For short and wide stacks (“thin plate” assumption), a width/radial/hoop resonance will be the first one to occur. This type of resonance depends on the cross-section of the actuator. The graphs below illustrate the frequency response of a selection of CTS’s range of multilayer single element actuators, for which the first radial resonance can be identified.
If a thickness resonance and a radial resonance are close to each other, they tend to interact. The case is not ideal (neither an “elongated rod” nor a “thin plate”), so the mode shapes are more complex and frequencies can vary.
Important Calculations: Sinusoidal Operation
Off-resonance, a piezoelectric actuator is mostly capacitive, so the supply current can be estimated using the simplified formula below.
f: operating frequency
C: apparent piezo capacitance
Vp-p: peak to peak voltage
Note that the apparent capacitance increases with the amplitude of the input signal. At full amplitude, current draw can be 40% higher than calculated using the small signal capacitance.
Around resonance, in the case of an actuator providing high coupling, the actuator deviates from the capacitive behaviour; therefore, the other parameters in the model have to be taken into account.
In dynamic mode, inertial forces due to the fast acceleration of a mass are dependent on frequency as seen in the formula below.
f: operating frequency
meff: equivalent moving mass
Δ: peak to peak displacement
Calculations – stress limit
This equation can be used as a first approach to estimate the dynamic stress on the actuator due to the acceleration. In more complex cases, for example in the case of high damping, it is recommended to use a more detailed model for the estimation of the maximum stress.
Important Calculations: Step Response
For the generation of steps, it is not physically possible to charge a piezo actuator instantly. Instead, in most cases the waveform will be trapezoidal, with a given charging time. Charging time will depend mainly on the slew rate or current capability of the driver and the capacitance of the piezo element.
Oscillations and optimal step response
Depending on the charging time and the mechanical resonance frequency of the system f0, the system will oscillate more or less.
For a long charging time (tcharge >> 1/f0), the system is close to quasi-static conditions and there will be very little oscillation.
For a short charging time (tcharge < 1/f0), the system will experience a shock that will lead to the largest oscillations.
Near the resonance period (tcharge ≈ 1/f0), the system can react fast with minimum oscillation. This is sometimes referred to as a “tuned step”. This method requires a precise knowledge or identification of the dynamic characteristics of the system, which is not always straightforward, in particular in the case of variable operating conditions (typically a changing mass load).
This can be illustrated on these simulation results based on a multilayer plate stack in blocked-free configuration, acting on a mass load of 20g (damping is reduced to illustrate the oscillations). Such a system has an undamped resonance period of 1/f0=0.097ms. Relatively large oscillations are generated for tcharge = 0.07ms and tcharge = 0.12ms while a “tuned step” (tcharge = 0.097ms) provides a fast and stable positioning.
Fastest step response
For a very short charging time (tcharge << 1/f0) the actuator can reach the target position after 1/(3.f0). That is the fastest possible movement; however, it should be noted that it generates very large oscillations (illustration below, without damping).
Furthermore, the current requirements are much higher than with a “tuned step”. For the two examples below, there is a factor 20 difference in peak current. Also, acceleration and therefore stress is higher (factor 6).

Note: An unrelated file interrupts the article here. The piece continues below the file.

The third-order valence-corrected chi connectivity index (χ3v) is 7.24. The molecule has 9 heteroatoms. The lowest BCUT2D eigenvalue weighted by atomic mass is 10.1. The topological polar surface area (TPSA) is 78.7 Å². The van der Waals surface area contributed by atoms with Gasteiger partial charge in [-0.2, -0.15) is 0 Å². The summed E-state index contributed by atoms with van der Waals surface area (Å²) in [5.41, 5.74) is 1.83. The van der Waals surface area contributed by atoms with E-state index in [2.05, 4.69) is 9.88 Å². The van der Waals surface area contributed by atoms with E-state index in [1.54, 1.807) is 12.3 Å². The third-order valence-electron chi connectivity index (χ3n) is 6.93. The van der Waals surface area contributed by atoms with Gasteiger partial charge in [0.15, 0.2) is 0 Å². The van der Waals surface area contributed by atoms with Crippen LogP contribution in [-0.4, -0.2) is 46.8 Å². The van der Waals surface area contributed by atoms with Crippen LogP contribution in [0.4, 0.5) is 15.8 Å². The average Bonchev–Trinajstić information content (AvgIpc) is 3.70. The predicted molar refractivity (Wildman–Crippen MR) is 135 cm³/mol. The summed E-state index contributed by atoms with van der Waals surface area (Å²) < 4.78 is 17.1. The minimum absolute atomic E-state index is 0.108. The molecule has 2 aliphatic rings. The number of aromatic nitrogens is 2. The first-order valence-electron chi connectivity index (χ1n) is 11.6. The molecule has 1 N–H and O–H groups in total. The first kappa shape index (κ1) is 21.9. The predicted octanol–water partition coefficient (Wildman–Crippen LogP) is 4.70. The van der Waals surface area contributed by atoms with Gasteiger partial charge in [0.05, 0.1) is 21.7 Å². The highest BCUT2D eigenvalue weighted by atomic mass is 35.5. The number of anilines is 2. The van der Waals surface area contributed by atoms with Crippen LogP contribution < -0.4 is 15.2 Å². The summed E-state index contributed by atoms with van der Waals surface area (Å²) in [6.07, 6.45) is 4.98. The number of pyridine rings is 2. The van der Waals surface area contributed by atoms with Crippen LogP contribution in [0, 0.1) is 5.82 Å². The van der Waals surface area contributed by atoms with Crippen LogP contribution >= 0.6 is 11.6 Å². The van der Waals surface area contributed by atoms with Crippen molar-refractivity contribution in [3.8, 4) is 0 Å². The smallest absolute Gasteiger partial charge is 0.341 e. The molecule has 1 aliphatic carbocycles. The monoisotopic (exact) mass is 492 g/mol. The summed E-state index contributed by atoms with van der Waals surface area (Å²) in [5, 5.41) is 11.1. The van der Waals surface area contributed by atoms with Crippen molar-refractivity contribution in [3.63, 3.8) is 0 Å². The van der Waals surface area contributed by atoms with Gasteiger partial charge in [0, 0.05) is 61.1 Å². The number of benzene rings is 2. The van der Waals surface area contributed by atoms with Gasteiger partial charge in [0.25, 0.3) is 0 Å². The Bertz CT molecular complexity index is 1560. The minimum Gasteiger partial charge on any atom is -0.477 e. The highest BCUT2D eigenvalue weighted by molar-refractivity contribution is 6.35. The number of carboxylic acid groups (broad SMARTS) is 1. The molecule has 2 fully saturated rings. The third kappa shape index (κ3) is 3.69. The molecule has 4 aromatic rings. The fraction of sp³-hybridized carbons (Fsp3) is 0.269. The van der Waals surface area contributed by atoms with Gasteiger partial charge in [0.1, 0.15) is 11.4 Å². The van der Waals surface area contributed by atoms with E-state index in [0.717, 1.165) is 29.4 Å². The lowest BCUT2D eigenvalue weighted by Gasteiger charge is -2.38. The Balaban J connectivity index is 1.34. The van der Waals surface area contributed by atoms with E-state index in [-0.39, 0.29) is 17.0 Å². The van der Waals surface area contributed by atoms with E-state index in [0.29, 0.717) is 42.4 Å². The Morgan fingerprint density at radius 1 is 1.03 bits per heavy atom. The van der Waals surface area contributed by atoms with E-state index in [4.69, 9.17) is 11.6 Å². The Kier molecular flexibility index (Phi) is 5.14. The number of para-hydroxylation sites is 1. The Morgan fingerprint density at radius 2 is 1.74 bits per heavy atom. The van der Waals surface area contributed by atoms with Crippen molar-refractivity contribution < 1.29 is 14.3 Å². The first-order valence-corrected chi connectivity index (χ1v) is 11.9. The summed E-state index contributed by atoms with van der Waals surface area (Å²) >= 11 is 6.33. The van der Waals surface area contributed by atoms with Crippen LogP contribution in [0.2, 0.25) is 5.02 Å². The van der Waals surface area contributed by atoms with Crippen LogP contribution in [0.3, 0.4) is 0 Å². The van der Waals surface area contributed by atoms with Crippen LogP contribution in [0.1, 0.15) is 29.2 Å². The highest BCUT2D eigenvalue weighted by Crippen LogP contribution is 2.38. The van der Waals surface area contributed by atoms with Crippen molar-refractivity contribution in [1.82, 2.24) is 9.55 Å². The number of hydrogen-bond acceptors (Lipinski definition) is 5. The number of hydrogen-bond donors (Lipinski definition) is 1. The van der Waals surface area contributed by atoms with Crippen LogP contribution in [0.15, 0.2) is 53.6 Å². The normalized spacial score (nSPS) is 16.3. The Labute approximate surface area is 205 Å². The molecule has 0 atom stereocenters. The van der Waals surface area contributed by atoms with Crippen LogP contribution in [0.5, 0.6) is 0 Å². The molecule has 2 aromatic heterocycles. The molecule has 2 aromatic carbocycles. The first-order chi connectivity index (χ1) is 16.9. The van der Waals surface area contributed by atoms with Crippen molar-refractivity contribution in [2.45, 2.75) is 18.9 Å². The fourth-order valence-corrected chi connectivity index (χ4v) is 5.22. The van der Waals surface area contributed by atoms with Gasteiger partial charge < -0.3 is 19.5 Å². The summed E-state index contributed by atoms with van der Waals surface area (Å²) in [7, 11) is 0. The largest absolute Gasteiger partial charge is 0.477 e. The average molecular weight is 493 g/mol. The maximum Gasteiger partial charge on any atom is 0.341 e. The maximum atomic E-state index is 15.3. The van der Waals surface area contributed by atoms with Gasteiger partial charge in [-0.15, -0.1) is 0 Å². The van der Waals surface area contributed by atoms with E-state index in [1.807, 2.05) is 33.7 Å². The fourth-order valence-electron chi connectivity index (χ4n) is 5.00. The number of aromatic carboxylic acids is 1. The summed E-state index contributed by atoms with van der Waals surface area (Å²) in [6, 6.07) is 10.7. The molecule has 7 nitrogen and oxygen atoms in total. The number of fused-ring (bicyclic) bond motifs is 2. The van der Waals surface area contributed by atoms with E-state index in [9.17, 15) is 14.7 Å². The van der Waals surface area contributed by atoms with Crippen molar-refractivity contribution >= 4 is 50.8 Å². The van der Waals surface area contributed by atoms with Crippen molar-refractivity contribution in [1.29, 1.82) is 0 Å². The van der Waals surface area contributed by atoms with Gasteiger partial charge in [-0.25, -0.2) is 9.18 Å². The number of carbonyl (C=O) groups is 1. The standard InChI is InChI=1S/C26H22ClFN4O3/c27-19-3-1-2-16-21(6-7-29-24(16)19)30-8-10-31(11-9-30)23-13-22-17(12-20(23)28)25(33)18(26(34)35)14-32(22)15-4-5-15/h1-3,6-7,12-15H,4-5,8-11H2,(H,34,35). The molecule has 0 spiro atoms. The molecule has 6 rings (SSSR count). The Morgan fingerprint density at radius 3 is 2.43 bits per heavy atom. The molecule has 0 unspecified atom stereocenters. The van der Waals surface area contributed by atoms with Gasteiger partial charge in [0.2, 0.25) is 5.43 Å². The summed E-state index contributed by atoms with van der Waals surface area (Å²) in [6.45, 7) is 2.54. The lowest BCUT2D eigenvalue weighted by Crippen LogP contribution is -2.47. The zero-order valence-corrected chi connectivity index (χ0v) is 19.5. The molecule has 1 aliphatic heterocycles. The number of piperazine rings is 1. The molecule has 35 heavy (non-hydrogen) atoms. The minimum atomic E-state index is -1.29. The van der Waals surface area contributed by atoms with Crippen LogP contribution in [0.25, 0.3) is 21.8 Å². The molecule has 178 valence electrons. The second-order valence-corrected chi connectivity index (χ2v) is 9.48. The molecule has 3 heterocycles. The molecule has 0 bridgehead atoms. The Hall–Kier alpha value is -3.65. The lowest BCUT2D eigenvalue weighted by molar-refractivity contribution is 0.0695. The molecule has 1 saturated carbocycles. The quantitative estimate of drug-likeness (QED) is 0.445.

Graph showing the fastest step response vs. tuned step
Graph showing the acceleration under fastest step response and tuned step
Self-heating, i.e. heat generation within the piezoelectric actuator due to electrical and mechanical losses, is a major concern for high frequency applications. Properties (capacitance, stroke, etc.) will evolve with temperature, with the risk of unstable performance, increase stress and even degradation of the actuator.
Average power dissipation
In sinusoidal operation, the average power dissipation in a piezoelectric actuator can be estimated using the formula below:
Where:tan (δ) = apparent dielectric dissipation factor
C = apparent PZT actuator capacitance [Farad]
Up-p = peak-peak drive voltage [V]
f = operating frequency [Hz]
Note that on datasheets, C and tan(δ) are specified for small signals. At 3kV/mm, the product C*tan(δ) is typically 7 to 10 times higher.
Surface and core temperature
The knowledge of the average dissipation in the actuator is not sufficient to determine its temperature. It is necessary to know the geometry and thermal properties of the system, such as:
Surfaces and materials in contact for the evaluation of thermal conduction
Free surfaces, fluid type (air, oil) and flow for the evaluation of natural or forced convection
For vacuum applications, the presence of radiating surfaces.
Generally speaking, small samples are easier to cool down because of the higher surface to volume ratio. Hard-doped ceramic is also advantageous at equivalent performance. Here are some indicative examples of temperature rise in natural convection conditions:
A large sample, soft-doped ceramic (10*10*50mm, 200V), in the same ambient conditions, operated at 40Hz, full amplitude will heat-up by +70°C.
The best approach is to monitor temperature using a thermocouple, and eventually run thermal simulations during the design phase. The fact that large components can have a significant temperature gradient (core temperature is higher than surface temperature) should also be taken into account.
Piezoceramic material has a rather low heat conductivity but rather high heat capacity . Therefore, actuators tend to have a long thermal inertia, which means that they need a significant amount of time to heat-up or cool down. It is not uncommon that it takes one hour for a large stack to reach steady state.
If an actuator is operated for a short time at high power, it might not heat-up significantly. However, if that burst is repeated periodically, the long-term average power should be considered.
Further Information about dynamic applications?
If you need help choosing the right piezoelectric actuator for your application or you need further information about our products, please contact us.